Court Says Woman Should Abort Her 25-Week-Old Unborn Baby as Soon as Possible

International   Steven Ertelt   Jul 3, 2017   |   12:37PM   

The Supreme Court of India has been creating new precedents for when women may abort their late-term unborn babies.

Abortions are illegal after 20 weeks of pregnancy in India, except when the woman’s life is at risk. However, women increasingly have been petitioning the high court for permission to abort their unborn babies after the 20-week mark. Some cases have involved fetal abnormalities, while others involved young rape victims.

In the latest case, the court gave a woman who is 25-weeks pregnant permission to have her unborn baby aborted on Monday, according to NDTV. The 33-year-old woman is from Kolkata, but her name and her unborn baby’s sex are not identified in the reports.

The high court ruled that the baby can be aborted because the baby has a severe congenital heart defect and may die at birth or require multiple surgeries to survive. The judges also said the woman would suffer “severe mental injury” if she gives birth to her child, according to the report.

The judges told the woman that she may abort her unborn baby, but she must do it as soon as possible. The court made the recommendation based on a medical board’s review of the woman and her unborn baby. Some news reports say the woman now is 26 weeks pregnant.

The high court appears to be paving the way for new, broader abortion laws in the Asian nation. In the past few years, it has given several women permission to abort their unborn babies past the 20-week legal limit. The court’s decisions in these cases have been based on the likelihood of the unborn baby dying from his/her condition and the woman’s physical and emotional health.

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In February, the India high court rejected another woman’s request for a late-term abortion because her unborn baby had Down syndrome. The Free Press Journal reports the court said the woman’s life was not at risk and her baby should not be aborted simply because of the genetic disorder. The woman was 26 weeks pregnant at the time, past the point when her unborn child was viable outside the womb.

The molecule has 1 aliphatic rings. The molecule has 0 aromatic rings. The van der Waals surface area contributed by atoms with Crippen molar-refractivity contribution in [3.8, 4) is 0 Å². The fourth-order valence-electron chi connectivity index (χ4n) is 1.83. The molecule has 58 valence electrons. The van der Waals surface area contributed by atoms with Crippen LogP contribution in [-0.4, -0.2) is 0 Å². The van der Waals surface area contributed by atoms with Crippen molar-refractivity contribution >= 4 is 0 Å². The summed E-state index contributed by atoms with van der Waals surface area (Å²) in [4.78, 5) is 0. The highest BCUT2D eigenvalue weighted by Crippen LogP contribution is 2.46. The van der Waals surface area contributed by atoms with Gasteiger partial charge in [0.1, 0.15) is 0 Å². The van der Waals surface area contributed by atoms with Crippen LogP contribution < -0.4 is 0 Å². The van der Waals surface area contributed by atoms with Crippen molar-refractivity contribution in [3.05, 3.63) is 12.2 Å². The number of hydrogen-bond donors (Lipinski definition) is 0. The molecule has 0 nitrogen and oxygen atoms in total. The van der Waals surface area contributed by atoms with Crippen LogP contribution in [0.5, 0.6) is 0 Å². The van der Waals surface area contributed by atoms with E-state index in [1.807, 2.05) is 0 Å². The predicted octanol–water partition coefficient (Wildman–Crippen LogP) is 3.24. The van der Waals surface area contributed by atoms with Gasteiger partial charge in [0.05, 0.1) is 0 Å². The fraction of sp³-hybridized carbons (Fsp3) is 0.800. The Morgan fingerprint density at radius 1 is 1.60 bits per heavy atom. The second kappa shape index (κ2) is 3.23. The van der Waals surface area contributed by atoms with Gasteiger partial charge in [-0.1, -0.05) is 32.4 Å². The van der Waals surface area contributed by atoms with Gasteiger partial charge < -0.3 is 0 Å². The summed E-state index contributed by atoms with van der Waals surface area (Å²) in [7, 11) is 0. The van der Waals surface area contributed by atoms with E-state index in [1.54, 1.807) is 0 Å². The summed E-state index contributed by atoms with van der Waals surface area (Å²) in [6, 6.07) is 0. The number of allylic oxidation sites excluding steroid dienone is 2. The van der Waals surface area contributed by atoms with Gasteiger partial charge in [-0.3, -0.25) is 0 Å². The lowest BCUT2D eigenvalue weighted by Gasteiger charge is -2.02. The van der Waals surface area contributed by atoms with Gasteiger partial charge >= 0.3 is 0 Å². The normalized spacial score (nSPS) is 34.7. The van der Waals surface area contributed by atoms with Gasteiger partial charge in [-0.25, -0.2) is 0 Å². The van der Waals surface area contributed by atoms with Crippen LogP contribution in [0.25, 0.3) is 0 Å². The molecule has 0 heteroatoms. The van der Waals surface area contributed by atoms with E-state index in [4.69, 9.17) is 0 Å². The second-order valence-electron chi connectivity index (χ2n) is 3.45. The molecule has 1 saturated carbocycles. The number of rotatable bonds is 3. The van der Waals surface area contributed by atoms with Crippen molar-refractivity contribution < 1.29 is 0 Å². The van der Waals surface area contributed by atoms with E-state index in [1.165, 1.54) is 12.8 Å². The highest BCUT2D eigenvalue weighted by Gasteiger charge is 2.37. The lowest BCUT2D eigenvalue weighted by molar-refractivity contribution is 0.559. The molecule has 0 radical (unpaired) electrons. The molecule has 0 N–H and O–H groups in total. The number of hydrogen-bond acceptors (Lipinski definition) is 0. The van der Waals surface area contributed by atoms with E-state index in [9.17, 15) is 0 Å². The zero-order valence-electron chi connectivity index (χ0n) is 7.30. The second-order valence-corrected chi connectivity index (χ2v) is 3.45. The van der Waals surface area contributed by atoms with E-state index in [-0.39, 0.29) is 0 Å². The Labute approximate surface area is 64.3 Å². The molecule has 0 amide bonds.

“It is sad that the child may suffer from physical and mental challenges and it’s unfortunate for the mother but we can’t allow an abortion…We have a life in our hands,” the court said in that case.

Last year, however, the high court gave a woman permission to have her late-term unborn baby aborted after she conceived the baby in rape and doctors detected a potentially fatal fetal abnormality, LifeNews reported. In January, it granted another exception to a woman whose late-term unborn baby was diagnosed with anencephaly, a brain malformation that typically is fatal, LifeNews reported.

Then, in a heartbreaking case in May, a medical board established by the court allowed a 10-year-old rape victim to have a late-term abortion. Dr. Ashok Chauhan, a panelist in the case, described the situation as “borderline” because the girl was about 20 weeks pregnant. The panel also mentioned concerns about the young girl’s physical and mental health.

Similarly, in 2015, the India Supreme Court also gave an exception to a 14-year-old rape victim who was past 20 weeks pregnant. At the time, the BBC reported a team of doctors decided the girl was not physically or emotionally fit to have a baby.

As LifeNews previously reported, the first judge involved in the case, Abhilasha Kumari, ruled differently. He said it was a difficult decision but concluded that the unborn baby is innocent just like the victim.

Kumari said: “Whatever be the circumstances in which the child was conceived, whatever the trauma of the young mother, the fact remains that the child is also not to blame for being conceived. It did not ask to be born. The child is innocent, just like the victim, its mother.”

However, the India Supreme Court overturned his ruling and allowed the unborn baby to be aborted.

At 20 weeks, an unborn baby already is fully formed and close to the point of viability (about 23 weeks). Late-term abortions also are risky and can be deadly for the mother as well as her unborn child.